The University of Groningen (UG) has conducted research into Groningers' views on the energy transition. A total of 1142 inhabitants of the province of Groningen participated in the study. The vast majority is convinced that human activity is a major cause of climate change and that climate change will have negative consequences. Most participants believe that replacing fossil fuels with sustainable energy is necessary to combat climate change, and they want to play a role in this themselves. Groningers also want to be involved in the decision-making process regarding energy transition in the local area.
In November and December 2018, researchers Dr Goda Perlaviciute and Dr Lorenzo Squintani of the Faculties of Behavioural and Social Sciences and Law at the UG, in collaboration with a group of students, asked residents in all Groningen municipalities to complete a questionnaire. Goda Perlaviciute: ‘We were looking for a diverse range of respondents in terms of age, educational level and income. The 1142 participants are a good reflection of the province’s population. We would like to thank them for their participation. The results provide important insights into what people in Groningen think about the energy transition.’
The vast majority of participants are convinced that climate change exists, that human activity is a major cause of climate change, and that climate change will have negative consequences. A small minority do not believe in climate change or the human causes thereof, or do not expect climate change to have a negative impact. There is broad consensus among the participants that replacing fossil energy with non-fossil energy sources (sun, wind, geothermal) is necessary to combat climate change. However, people are more divided about whether this transition will actually be enough to meet energy needs. In general, Groningers want to reduce their own energy consumption and switch from fossil to non-fossil energy. But people also doubt whether reducing their own energy consumption and using renewable energy will have much of an impact in the fight against climate change.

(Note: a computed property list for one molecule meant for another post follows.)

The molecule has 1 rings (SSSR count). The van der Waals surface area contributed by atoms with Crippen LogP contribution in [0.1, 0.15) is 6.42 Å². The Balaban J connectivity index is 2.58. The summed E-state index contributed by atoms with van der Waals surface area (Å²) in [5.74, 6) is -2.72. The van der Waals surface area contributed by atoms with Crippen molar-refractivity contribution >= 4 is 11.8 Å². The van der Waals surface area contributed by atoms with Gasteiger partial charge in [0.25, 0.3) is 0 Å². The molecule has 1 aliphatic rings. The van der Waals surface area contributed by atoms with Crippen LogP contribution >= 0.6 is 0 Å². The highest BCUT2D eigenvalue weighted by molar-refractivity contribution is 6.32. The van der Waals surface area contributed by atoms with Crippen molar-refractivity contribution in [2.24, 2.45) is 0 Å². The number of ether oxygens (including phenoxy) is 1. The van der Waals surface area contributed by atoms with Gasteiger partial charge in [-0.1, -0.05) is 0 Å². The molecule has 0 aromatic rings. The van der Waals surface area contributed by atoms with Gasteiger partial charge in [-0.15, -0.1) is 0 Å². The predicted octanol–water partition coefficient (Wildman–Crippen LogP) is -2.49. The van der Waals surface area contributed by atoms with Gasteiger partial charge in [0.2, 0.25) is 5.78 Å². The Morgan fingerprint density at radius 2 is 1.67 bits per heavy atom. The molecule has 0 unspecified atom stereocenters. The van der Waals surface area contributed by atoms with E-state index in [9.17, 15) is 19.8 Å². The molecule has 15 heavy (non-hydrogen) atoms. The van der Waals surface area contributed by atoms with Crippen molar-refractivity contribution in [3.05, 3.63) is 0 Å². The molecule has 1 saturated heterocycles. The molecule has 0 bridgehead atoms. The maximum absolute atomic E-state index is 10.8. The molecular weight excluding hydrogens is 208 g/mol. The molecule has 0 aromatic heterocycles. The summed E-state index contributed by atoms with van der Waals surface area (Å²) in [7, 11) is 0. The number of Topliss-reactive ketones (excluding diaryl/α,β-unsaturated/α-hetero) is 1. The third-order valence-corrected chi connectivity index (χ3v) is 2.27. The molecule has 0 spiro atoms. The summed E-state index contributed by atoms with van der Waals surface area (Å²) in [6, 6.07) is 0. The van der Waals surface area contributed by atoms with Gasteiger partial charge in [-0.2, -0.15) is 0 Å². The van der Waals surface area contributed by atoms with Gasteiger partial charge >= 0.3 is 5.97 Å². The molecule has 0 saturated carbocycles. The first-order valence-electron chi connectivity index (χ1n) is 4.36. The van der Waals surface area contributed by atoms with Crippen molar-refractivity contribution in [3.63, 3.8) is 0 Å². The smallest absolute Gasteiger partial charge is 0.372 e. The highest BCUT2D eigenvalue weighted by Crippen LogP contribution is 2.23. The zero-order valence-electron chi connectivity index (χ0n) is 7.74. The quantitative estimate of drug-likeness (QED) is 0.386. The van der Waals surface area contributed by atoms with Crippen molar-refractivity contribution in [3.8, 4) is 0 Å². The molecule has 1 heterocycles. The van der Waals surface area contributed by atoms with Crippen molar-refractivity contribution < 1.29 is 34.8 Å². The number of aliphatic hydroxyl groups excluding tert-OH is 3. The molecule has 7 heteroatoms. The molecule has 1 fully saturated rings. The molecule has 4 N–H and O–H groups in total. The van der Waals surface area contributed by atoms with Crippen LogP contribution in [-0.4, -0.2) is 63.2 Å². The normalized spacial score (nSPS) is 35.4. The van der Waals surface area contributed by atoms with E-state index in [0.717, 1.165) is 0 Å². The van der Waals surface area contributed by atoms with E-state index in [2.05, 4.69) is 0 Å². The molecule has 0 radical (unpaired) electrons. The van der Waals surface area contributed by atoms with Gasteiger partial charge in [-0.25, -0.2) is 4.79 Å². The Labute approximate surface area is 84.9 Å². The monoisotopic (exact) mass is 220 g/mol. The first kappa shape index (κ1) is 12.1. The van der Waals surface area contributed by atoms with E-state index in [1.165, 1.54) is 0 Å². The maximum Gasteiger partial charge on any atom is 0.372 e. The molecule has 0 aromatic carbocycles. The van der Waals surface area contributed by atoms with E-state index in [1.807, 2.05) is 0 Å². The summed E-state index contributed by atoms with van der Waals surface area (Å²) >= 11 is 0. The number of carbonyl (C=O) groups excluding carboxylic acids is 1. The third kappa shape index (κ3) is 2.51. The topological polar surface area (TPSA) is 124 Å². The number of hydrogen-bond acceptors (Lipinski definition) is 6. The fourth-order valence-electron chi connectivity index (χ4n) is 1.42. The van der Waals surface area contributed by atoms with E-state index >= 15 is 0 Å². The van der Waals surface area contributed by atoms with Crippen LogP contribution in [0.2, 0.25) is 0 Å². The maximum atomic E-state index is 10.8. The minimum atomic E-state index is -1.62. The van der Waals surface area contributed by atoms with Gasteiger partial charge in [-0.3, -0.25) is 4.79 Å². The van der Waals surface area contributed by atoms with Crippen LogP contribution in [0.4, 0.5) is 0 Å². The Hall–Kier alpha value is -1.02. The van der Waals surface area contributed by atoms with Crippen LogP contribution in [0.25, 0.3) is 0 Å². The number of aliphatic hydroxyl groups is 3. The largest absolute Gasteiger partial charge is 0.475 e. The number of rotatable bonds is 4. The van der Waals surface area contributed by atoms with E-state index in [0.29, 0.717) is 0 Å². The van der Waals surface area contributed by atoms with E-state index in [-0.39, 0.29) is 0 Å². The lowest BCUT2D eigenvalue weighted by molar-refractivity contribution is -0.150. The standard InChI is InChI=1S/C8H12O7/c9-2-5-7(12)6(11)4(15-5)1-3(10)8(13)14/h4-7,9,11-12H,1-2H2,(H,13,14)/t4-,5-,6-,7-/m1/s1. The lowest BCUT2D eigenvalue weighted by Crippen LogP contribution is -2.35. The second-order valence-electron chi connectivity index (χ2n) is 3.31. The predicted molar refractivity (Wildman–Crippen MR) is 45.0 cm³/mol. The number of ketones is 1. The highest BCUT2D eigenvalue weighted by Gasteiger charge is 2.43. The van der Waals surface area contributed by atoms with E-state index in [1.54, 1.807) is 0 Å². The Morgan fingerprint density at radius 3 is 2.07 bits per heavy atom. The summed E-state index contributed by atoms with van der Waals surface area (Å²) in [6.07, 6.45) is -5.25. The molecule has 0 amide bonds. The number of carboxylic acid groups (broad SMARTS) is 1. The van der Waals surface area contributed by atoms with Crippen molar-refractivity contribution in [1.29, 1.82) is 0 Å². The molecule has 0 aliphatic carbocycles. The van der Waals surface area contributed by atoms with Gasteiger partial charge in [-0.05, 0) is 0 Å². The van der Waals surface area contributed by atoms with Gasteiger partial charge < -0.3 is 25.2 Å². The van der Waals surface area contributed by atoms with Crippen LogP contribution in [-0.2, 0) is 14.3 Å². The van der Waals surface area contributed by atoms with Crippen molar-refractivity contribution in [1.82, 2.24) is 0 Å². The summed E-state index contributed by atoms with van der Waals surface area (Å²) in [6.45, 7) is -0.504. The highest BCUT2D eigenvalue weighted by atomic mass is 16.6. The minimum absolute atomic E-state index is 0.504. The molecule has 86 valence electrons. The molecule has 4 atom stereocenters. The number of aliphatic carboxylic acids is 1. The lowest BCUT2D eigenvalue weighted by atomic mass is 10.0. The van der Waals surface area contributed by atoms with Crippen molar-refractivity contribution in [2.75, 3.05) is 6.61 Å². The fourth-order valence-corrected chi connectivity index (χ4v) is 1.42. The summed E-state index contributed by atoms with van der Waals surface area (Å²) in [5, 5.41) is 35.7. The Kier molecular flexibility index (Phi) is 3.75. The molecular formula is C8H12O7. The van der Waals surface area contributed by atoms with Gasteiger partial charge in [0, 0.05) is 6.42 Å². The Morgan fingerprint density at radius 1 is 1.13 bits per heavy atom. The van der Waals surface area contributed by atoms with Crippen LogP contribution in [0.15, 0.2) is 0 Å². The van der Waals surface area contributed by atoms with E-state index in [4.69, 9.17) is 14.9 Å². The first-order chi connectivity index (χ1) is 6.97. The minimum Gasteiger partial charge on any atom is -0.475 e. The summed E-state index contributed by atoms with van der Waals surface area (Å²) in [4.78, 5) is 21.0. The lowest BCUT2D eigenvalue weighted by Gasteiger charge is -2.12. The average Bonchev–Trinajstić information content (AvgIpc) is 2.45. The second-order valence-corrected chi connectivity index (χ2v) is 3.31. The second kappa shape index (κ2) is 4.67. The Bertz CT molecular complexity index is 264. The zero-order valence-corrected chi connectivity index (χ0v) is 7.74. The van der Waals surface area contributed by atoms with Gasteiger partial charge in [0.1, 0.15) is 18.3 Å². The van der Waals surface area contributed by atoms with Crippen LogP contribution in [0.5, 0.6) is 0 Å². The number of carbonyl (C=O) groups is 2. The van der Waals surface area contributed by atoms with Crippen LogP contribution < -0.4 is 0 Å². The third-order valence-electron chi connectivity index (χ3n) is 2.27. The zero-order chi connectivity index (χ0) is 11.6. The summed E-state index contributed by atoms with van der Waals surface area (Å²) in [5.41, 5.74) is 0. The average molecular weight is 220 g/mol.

Groningers are reasonably accepting of renewable energy sources. This applies in particular to solar panels on roofs, followed by offshore wind turbines, solar farms, geothermal energy, biomass, and to a lesser extent onshore wind turbines. On the whole, nuclear energy is viewed as being unacceptable. Most Groningers also accept that natural gas consumption (in general and individuals’ own use) must be reduced and that natural gas needs to be replaced with non-fossil energy sources.
Participants are most positive about the impact of land-based wind energy generation on the climate, environment and for future generations. On average, they are more negative about local and/or personal consequences, such as for the nature and countryside, the value of houses, and the appeal of the neighbourhood. Groningers find wind turbines more acceptable when they are installed on industrial estates or along infrastructure; they generally find them unacceptable when placed near villages and cities and in nature reserves. It would seem that Groningers tend to be more accepting of onshore wind turbines if certain conditions are met, for example, if residents can make direct use of the clean energy, if the costs and benefits are distributed fairly, and if they are personally involved in the decision-making process. Only a minority responded that onshore wind turbines are never acceptable.
Dr Goda Perlaviciute: ‘Our findings show that, in general, Groningers have no strong negative or positive feelings when it comes to the issue of onshore wind turbines. However, some individuals have stronger opinions regarding wind turbines in their own neighbourhood.’
The results show that Groningers would like to be involved in policy- and decision-making processes for specific projects in their area, and more involved in decision-making at local level than at regional and national level. The study also shows that public participation in various phases and in various forms is generally considered desirable, but that people have the impression that they are hardly involved in those processes at the moment.
Dr Lorenzo Squintani: ‘This suggests that there is a discrepancy between what people expect from participation and their actual experience thereof. This raises important questions about how people can be better involved in the decision-making process for the energy transition in the province of Groningen.’
Information about the research project, including the results, has been published on the website.
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